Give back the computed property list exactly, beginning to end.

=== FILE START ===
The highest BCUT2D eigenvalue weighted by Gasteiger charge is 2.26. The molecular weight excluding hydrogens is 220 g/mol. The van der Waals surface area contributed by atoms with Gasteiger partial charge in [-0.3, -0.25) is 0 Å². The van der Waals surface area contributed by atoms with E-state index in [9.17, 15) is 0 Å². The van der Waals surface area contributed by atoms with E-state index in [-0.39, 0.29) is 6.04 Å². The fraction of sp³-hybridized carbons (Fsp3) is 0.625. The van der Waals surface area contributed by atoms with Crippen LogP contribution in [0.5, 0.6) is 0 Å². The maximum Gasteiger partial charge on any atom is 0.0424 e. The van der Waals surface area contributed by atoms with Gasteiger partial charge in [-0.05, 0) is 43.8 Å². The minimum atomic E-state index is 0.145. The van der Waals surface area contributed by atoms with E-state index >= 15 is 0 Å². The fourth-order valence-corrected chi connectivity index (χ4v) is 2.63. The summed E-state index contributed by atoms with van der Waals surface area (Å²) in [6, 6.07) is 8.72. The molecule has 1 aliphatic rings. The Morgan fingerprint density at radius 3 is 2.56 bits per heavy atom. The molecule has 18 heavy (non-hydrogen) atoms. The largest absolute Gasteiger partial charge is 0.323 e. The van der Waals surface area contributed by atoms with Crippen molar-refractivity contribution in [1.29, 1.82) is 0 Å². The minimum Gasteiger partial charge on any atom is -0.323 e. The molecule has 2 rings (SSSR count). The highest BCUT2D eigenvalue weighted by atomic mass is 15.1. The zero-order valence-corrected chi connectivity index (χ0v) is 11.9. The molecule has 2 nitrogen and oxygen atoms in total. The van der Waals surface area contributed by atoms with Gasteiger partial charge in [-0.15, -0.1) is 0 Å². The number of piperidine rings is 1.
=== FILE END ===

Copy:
The highest BCUT2D eigenvalue weighted by Gasteiger charge is 2.26. The molecular weight excluding hydrogens is 220 g/mol. The van der Waals surface area contributed by atoms with Gasteiger partial charge in [-0.3, -0.25) is 0 Å². The van der Waals surface area contributed by atoms with E-state index in [9.17, 15) is 0 Å². The van der Waals surface area contributed by atoms with E-state index in [-0.39, 0.29) is 6.04 Å². The fraction of sp³-hybridized carbons (Fsp3) is 0.625. The van der Waals surface area contributed by atoms with Crippen LogP contribution in [0.5, 0.6) is 0 Å². The maximum Gasteiger partial charge on any atom is 0.0424 e. The van der Waals surface area contributed by atoms with Gasteiger partial charge in [-0.05, 0) is 43.8 Å². The minimum atomic E-state index is 0.145. The van der Waals surface area contributed by atoms with E-state index >= 15 is 0 Å². The fourth-order valence-corrected chi connectivity index (χ4v) is 2.63. The summed E-state index contributed by atoms with van der Waals surface area (Å²) in [6, 6.07) is 8.72. The molecule has 1 aliphatic rings. The Morgan fingerprint density at radius 3 is 2.56 bits per heavy atom. The molecule has 18 heavy (non-hydrogen) atoms. The largest absolute Gasteiger partial charge is 0.323 e. The van der Waals surface area contributed by atoms with Crippen molar-refractivity contribution in [1.29, 1.82) is 0 Å². The minimum Gasteiger partial charge on any atom is -0.323 e. The molecule has 2 rings (SSSR count). The highest BCUT2D eigenvalue weighted by atomic mass is 15.1. The zero-order valence-corrected chi connectivity index (χ0v) is 11.9. The molecule has 2 nitrogen and oxygen atoms in total. The van der Waals surface area contributed by atoms with Gasteiger partial charge in [-0.15, -0.1) is 0 Å². The number of piperidine rings is 1.